Tag Archives: Holloman Air Force Base

USAF Light Attack Experiment Halted Following Fatal Crash

Overall Light Attack Acquisition Project Continues Despite Accident.

Military.com’s Oriana Pawlyk reports that the innovative U.S. Air Force Light Attack Experiment has been halted following last week’s fatal crash of an Embraer A-29 Super Tucano light attack aircraft within the Red Rio Bombing Range at the White Sands Test Facility in Las Cruces, New Mexico outside Alamogordo.

The Light Attack Experiment is intended to test both a new evaluation process for some USAF acquisition programs and simultaneously provide functional analysis of small, tactical light attack aircraft that can be operated economically and efficiently for close air support and reconnaissance in an insurgent conflict. Most of the participant aircraft are single engine turboprops. The program is said to potentially compliment and economize other Air Force programs including the F-35 Joint Strike Fighter by offering a less expensive, more agile program architecture that is suggested to even include innovations in how the Air Force trains new pilots.

U.S. Navy pilot Lt. Christopher Carey Short, from Canandaigua, New York died in the crash on Friday, June 22, 2018 while flying the Embraer A-29 Super Tucano. Another crew member on board the two-seat light turboprop attack and trainer aircraft is being reported as injured after ejecting from the aircraft.

The Embraer A-29 Super Tucano that crashed is a successful, combat-proven light tactical trainer, strike and intelligence/surveillance/reconnaissance aircraft that is being evaluated in the Air Force Light Attack Experiment.

No cause for the accident has been reported and the cause of the accident is under investigation according to Air Force Public Affairs at Holloman AFB.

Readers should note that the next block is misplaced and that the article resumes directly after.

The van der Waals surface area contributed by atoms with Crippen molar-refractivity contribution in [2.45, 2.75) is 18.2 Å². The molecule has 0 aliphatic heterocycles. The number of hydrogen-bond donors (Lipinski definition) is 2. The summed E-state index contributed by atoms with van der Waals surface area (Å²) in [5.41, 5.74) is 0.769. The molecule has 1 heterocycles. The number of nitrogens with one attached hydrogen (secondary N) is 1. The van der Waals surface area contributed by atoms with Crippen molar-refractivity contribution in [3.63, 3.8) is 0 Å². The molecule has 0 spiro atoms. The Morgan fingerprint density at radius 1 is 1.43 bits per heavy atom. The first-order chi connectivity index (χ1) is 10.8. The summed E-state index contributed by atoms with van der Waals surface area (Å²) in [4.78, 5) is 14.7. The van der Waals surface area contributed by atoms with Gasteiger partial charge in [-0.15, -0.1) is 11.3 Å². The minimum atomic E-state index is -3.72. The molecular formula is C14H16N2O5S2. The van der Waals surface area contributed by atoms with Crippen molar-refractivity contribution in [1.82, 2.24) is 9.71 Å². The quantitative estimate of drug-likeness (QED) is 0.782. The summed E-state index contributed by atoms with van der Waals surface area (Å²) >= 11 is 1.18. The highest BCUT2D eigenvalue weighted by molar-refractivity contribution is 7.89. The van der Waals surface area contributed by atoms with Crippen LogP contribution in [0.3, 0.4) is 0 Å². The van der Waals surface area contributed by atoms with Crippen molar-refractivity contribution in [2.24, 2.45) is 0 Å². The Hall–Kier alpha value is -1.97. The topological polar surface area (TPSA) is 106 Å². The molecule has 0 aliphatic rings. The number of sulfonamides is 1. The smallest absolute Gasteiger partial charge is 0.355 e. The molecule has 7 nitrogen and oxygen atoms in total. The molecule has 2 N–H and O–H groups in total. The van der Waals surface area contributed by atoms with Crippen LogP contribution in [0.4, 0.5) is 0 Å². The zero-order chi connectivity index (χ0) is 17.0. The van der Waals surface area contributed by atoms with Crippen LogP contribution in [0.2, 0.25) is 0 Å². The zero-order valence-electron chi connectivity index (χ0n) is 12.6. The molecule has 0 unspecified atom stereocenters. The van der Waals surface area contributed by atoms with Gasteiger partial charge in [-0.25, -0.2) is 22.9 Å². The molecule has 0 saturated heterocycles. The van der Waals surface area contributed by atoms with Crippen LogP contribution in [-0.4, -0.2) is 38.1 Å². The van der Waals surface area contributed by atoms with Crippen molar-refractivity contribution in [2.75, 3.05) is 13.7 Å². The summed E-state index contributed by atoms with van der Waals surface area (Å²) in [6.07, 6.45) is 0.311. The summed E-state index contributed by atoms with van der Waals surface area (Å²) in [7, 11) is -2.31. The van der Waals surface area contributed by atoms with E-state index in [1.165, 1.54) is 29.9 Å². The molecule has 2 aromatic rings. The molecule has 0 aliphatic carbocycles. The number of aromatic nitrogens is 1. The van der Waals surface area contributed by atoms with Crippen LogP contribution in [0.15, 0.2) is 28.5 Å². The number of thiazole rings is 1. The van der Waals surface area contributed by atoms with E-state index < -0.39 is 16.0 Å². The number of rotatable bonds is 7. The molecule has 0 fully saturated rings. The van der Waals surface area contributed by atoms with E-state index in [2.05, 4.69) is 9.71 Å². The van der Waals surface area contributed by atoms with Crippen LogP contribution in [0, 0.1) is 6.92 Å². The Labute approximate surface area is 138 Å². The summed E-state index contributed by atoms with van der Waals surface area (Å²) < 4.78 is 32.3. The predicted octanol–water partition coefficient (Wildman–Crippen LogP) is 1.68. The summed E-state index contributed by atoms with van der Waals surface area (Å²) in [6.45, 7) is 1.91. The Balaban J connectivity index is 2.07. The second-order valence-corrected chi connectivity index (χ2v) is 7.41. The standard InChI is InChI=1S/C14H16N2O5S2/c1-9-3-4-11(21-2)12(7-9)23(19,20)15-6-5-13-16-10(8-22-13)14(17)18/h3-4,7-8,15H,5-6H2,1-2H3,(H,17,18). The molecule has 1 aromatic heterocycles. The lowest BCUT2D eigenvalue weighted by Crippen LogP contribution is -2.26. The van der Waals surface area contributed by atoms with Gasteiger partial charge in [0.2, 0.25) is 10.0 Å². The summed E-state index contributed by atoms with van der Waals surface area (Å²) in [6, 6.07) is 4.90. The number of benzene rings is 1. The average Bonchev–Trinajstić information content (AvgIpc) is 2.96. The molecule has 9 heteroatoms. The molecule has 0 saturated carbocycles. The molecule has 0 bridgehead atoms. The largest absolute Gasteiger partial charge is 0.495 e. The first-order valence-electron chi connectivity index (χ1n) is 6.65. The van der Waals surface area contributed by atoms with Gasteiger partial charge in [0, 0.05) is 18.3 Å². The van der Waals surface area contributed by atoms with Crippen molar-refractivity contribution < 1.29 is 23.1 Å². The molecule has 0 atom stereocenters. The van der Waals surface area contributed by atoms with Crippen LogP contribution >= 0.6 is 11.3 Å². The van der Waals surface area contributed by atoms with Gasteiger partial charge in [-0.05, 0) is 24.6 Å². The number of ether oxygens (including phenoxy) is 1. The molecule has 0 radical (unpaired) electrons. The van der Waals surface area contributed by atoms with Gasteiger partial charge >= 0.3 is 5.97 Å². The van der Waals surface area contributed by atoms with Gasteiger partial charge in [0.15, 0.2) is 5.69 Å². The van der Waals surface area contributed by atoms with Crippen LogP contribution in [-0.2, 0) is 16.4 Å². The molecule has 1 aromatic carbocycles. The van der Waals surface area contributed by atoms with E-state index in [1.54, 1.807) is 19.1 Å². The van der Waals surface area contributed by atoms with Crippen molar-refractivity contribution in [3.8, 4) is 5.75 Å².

According to Pawlyk’s report, U.S. Air Force Air Combat Command commanding officer General Mike Holmes told reporters that, “The OA-X tests have been suspended amid the ongoing accident investigation, and will remain on hold until officials can decide if more testing is even needed.”

Gen. Holmes comments did not clarify specifically if the program will potentially move ahead to an acquisition phase without further testing, or, if the program may be suspended following this fatal accident.

Journalist Pawlyk reported in early December 2017 in a separate article for Military.com that Members of Congress were, at the time, eager to hear the findings of the Light Attack Experiment.

“During a Senate Armed Services Committee hearing on acquisition reform Thursday [in 2017], senators said they are hopeful the light attack aircraft, known as OA-X, procurement strategy may improve how future weapons systems are acquired,” Pawlyk reported.
General Holmes did go on to tell reporters, “I don’t think this will have a chilling effect on future experiments. Whenever you’re trying something new there are risks.”

The Light Attack Experiment is in Phase II of now, with evaluation flights being conducted mostly from Holloman AFB, New Mexico. The program was originally intended to run through July, 2018.

During a media event in 2017, journalists and observers were invited to Holloman AFB to see aircraft being evaluated in the Light Attack Experiment and gain insights into the Air Force’s potential concepts for acquisition. At the time, program leaders including General Holmes and Secretary of the Air Force Dr. Heather Wilson, emphasized that the program was not a “fly-off” competition, but an insight into potentially new processes for evaluating some new Air Force programs.

Secretary of the U.S. Air Force, Dr. Heather Wilson (left) and USAF General James M. “Mike” Holmes, Commander, Air Combat Command at the Light Attack Demo media day last year at Holloman AFB. (Photo: Tom Demerly/TheAviationist.com)

Reporters, including this writer, were scheduled to return to Holloman AFB in July to report on the Light Attack Experiment again as the program neared its completion.

U.S. Navy Pilot Killed in A-29 Super Tucano Crash at White Sands Missile Range. Twelfth U.S. military aircraft crash in 2018.

Aircraft Was Part of Air Force Light Attack Experiment Program. It’s the seventh U.S. Air Force crash this year.